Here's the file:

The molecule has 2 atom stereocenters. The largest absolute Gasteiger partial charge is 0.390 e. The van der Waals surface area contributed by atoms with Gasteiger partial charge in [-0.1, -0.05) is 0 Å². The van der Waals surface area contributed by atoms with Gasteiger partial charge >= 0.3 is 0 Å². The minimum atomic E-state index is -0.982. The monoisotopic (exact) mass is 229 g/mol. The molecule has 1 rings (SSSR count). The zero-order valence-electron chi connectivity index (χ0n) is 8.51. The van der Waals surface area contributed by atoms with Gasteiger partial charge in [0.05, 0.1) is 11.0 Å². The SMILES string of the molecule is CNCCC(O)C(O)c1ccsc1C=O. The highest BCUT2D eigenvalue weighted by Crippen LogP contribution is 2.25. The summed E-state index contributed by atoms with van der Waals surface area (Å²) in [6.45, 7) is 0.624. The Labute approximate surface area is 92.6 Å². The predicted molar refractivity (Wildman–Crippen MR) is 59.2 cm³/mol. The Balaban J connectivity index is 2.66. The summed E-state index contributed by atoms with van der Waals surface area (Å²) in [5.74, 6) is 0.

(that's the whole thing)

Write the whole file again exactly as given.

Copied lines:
The molecule has 2 atom stereocenters. The largest absolute Gasteiger partial charge is 0.390 e. The van der Waals surface area contributed by atoms with Gasteiger partial charge in [-0.1, -0.05) is 0 Å². The van der Waals surface area contributed by atoms with Gasteiger partial charge >= 0.3 is 0 Å². The minimum atomic E-state index is -0.982. The monoisotopic (exact) mass is 229 g/mol. The molecule has 1 rings (SSSR count). The zero-order valence-electron chi connectivity index (χ0n) is 8.51. The van der Waals surface area contributed by atoms with Gasteiger partial charge in [0.05, 0.1) is 11.0 Å². The SMILES string of the molecule is CNCCC(O)C(O)c1ccsc1C=O. The highest BCUT2D eigenvalue weighted by Crippen LogP contribution is 2.25. The summed E-state index contributed by atoms with van der Waals surface area (Å²) in [6.45, 7) is 0.624. The Labute approximate surface area is 92.6 Å². The predicted molar refractivity (Wildman–Crippen MR) is 59.2 cm³/mol. The Balaban J connectivity index is 2.66. The summed E-state index contributed by atoms with van der Waals surface area (Å²) in [5.74, 6) is 0.